These results were obtained with a simple setup using a standard Duemilanove and an OpenLog, connected by 4 wires: Vcc was connected to 5 Volts, GND to GND, digital pin 8 to TXO, digital pin 9 to RXI.

Obviously, what OpenLog is doing is not what it is indented to do.

Checking the SD reveals that the file "test.log" gets created, but has some funny chars in it. I am currently using the lastest NewSoftserial-lib, but the problem did show up with earlier versions as well. Since that stuff works fine when using the hardware UART, it looks like OpenLog is quite picky about baud rates?

Does anyone has a clue about what is going on?

- cpix
RX using software can be glitchy. The interrupts have to catch the data at the right time or it's lost. TX using newsoftserial should work perfectly fine.

If I were you, I'd issue a command using newsoftserial and ignore the response. Basically issue commands and then wait a bit before the next command. If you need to read the data back then you need a buffered serial line. Either put the openlog on the hardware side or get an Arduino mega with 4 real ports.

Maybe issue a command wait for a known 'command successful' response. On a no 'correct response' timeout, re-request the command. Loop.... I don't know if that would work, but it might be worth a try. Perhaps slowing the baud rate so more interrupts occur.

- thnx Dave for your comments! I fully agree with your analysis.

However, I have already tried to lower the transmission speed, and the above example from Nathan Seidle is in fact running @9600. (I tried even the whole range of supported speed with my own software, but with the same results.)

One interesting point you mentioned is that TX should succeed in any case, as the OpenLog is using the more tolerant hardware UART. I had overlooked that fact until now!

However, the test with Nathan Seidle's code cited above creates a "test.log" file, and I have checked after reading your reply the content of the file created: weird chars are found in the "test.log" file - suggesting that even TX does not succeed fully.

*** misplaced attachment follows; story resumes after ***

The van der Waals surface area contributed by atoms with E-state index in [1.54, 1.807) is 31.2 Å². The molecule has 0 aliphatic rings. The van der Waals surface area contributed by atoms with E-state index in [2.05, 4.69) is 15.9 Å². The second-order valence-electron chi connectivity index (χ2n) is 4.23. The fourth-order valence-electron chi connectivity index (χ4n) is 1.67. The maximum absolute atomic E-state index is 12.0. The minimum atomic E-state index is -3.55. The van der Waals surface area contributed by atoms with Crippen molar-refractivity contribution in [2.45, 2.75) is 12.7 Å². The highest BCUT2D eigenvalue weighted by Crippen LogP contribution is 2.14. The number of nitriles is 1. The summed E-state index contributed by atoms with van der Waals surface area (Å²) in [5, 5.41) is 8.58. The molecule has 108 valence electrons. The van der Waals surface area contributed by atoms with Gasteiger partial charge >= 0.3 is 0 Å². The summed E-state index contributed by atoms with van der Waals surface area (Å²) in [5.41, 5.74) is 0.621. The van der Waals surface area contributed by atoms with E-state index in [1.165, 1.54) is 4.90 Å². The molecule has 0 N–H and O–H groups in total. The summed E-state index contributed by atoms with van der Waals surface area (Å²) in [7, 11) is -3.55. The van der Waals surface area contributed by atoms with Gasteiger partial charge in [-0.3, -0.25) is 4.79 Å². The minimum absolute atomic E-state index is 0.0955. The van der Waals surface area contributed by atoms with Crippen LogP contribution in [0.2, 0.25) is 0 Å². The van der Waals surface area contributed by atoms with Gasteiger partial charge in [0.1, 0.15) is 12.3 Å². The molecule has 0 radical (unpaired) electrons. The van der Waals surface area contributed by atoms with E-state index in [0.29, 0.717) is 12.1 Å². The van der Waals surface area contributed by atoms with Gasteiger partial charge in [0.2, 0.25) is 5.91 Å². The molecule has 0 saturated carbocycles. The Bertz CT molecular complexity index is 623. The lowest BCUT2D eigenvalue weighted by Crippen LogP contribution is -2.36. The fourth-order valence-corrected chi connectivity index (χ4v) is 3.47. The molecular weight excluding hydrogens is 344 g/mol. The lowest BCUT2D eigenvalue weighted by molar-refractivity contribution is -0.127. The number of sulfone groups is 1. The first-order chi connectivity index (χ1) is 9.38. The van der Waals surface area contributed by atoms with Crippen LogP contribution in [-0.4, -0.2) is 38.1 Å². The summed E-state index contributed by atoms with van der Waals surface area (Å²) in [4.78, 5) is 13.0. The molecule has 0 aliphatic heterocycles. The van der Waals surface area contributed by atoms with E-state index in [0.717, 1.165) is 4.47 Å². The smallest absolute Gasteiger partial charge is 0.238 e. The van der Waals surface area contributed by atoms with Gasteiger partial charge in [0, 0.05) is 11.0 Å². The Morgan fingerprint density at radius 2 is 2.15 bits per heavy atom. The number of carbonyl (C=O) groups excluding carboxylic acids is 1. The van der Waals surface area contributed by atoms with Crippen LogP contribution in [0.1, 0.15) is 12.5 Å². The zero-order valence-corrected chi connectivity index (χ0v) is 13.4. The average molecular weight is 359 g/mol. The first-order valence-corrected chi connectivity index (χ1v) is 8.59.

Well, I might need to get access to a digital scope to do some timing analysis, but at the moment the thing seems to boil down for me to the following:

* Serial communication with OpenLog using hardware UART works.
* Serial communication with OpenLog using NewSoftserial does not work.

This was tested with the 2 OpenLog devices (running 1.5 and 1.6 versions of the OpenLog code) and various Arduino boards.

A further point worth noting: if I replace the OpenLog device with another Arduino (or Boarduino, or Arduino Pro Mini), the serial communication link using NewSoftserial works like a charm!

Therefore, at the moment I strongly suspect a problem in the serial communication part of the OpenLog device(s).

... and yes, indeed, a Arduino Mega should solve the problem ;)

- cpix.
Sorry it took a while, I had a dead microSd chip. :(

Here's what I found so far.
When reading data using nss, you have to force the arduino to wait till all the characters are done being received.

Instead if using "if (nss.available()){}" use "while(nss.available())". This way nss isn't released and data isn't lost. Using "if" will read one byte then drop out. "while" will keep the arduino working on the nss stream till it's empty. If a byte comes in when nss isn't monitoring, it is lost...

As for sending data to OpenLog, I haven't written any code to test it, but I do know that OpenLog dumps it's buffer after a certain amount of data is collected. I believe I remember reading that when it dumps, it may lose data if the steam is continuous.

Post your nss/OpenLog test code and ill give it try...

Hi Dave,

thanks for your comments! The interesting thing is that even the original code by Nathan Seidle (link above) fails with my 2 OpenLogs units, in both transmit directions.

I simply might have two weird OpenLogs, as the same serial setup (using NSS), only between two Arduinos, works flawlessly.

In future projects, I will be using the hardware UART of the Arduino for communication with the Openlog device and NSS for the communication link to the outside. That should work.

Thanks for your help! - cpix
I can confirm the issue in the first post. I have tested 2 openLog devices on an EtherTen (an Uno type clone) using the NewSoftSerial library. I am using the above suggested
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commands for receiving return data.

The ? will produce the following result:
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OpenLog v2.5
Basic commands:
new <file>		: Creates <file>
append <file>		: Appends text to end of <file>. The text is read from the UART in a stream and is not echoed. Finish by sending Ctrl+z (ASCII 26)
md <directory>	: Creates a directory called <directory>
ls			 Shos th cotentof he crren dirctor. Ue widcar to o a ildard istig o fies i curent irecory
rea <fie> <tart <lngth <tye>		 WrtesASCI <legth>pars of<fil> tothe ermnal tartng a <strt. Omt <sart>and lenth> o red whle ile.<typ> 1 rint inASCI, 2in HX.
size<fil>		:Writ sie offileto trminl
isk		: howscar manfactrer,stats, ilesstemcapaity nd ree torae sace
rest			 Caues uit o reet ad usng ay nw paametrs i cofigfile

set		:Menuto cnfigre yste mod
bad			 Mnu t conigur bau rae
I have rx set to pin 6 and tx set to pin 7. GRN connected to reset on the Arduino. Otherwise I have GND and VCC to 5V connected. Changing the baud rate does not improve things.

Is there any advice on how to fix this?